Radio France Internationale
Radio France Internationale generally referred to by its acronym RFI, is a French public radio service that broadcasts in Paris and all over the world. With 35.6 million listeners in 2008, it is one of the most listened to international radio stations in the world, along with BBC World Service, Voice of America and Deutsche Welle.
|Type||International public broadcaster|
|Owner||Government of France through France Médias Monde|
RFI broadcasts 24 hours per day across the world in French and in 12 other languages in FM, shortwave, medium wave, cable, on Worldspace and on rfi.fr. It is a channel of the state company, France Médias Monde (RFI – France24 – MCD).
RFI was created in 1975 as part of Radio France by the Government of France, and replaced the Poste Colonial (created in 1931), Paris-Mondial (1937), Radio Paris (1939), a private station which was commandeered by the Germans during the occupation of France, and the Voice of France which was operated by the Vichy regime from 1941 to 1944, RTF Radio Paris (1945) and ORTF Radio Paris (1965). In 1986 the French Parliament changed the law to allow RFI to operate independently of Radio France.
RFI operates under the auspices and primary budget of the French Minister of Foreign Affairs. It broadcasts primarily in French, but also in English, Swahili, Hausa, Spanish, Portuguese, Romanian, Russian, Persian, Chinese, Vietnamese, Cambodian and as of 2015, Manding. It also owns Monte Carlo Doualiya (formerly Radio Monte Carlo Middle East), which produces Arabic programmes in Paris, and airs them from a transmitter in Cyprus to audiences across the Middle East and North Africa.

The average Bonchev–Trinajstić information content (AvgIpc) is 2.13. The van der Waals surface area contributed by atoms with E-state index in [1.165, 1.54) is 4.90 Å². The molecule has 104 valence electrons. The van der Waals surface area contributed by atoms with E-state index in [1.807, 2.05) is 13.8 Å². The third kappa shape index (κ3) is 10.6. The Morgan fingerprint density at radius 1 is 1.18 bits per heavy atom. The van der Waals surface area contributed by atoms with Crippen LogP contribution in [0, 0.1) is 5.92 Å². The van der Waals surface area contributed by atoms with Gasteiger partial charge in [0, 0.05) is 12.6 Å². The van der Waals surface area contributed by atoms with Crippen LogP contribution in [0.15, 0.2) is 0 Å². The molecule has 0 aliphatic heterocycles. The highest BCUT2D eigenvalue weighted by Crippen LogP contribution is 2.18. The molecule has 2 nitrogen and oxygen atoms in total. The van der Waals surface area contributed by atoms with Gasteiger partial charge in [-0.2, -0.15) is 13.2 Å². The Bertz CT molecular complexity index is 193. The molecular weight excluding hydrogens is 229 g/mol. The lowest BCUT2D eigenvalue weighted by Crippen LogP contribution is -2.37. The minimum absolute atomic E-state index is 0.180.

One of the largest foreign language services is the English Service, aimed mainly at Africa, but can also be heard in Jamaica. RFI broadcasts for four hours every morning. All of RFI's English broadcasts are available online and for download on the English service website.
On 17 September 2002 Togolese President Gnassingbé Eyadéma tried to stop the broadcasting of an interview with one of his opponents, Agbéyomé Kodjo, by phoning directly to the Elysée Palace. The interview was not censored by Jean-Paul Cluzel, RFI's CEO at the time, due to the coordinated intervention of the journalists' trade-unions. However, a report raising questions regarding the French secret services responsibilities in the 1995 death of judge Bernard Borrel in Djibouti, which was broadcast on 17 May 2005, was later removed from RFI's website for undisclosed reasons, possibly due to the intervention of Djiboutian President Ismail Omar Guelleh.
On 2 November 2013, RFI reporting team Ghislaine Dupont and Claude Verlon were murdered while covering the Mali elections. The United Nations set their death date to commemorate the International Day of Impunity each year.
RFI offers a daily podcast in simple French, accessible via iTunes, named 'Journal en français facile'.  There are also several other podcasts including the weekly Afrique Presse which is hosted by Assane Diop and discusses the most important news in Africa that week.
- All RFI transmitters are fairly universally 500 kW, but some 250 kW are used in French Guiana.
- The technology used by France's domestic SW relay stations is ALLISS at Issoudun (Indre).
- The TDF relay station in French Guiana uses standard HRS type antennas.
- fr:Radio france internationale
- "Une " CNN à la française " - Parrain privé, chaîne publique". Le Monde Diplomatique. January 2006. (also available in Persian here)
- "UN General Assembly adopts resolution on journalists safety - Reporters Without Borders". rsf.org.
- Afrique Presse
- Thierry Perret (2010). "'L'Afrique à l'écoute': La France, l'Afrique et la radio mondiale". Cahiers d'Études africaines (in French) (198-199–200) – via Revues.org.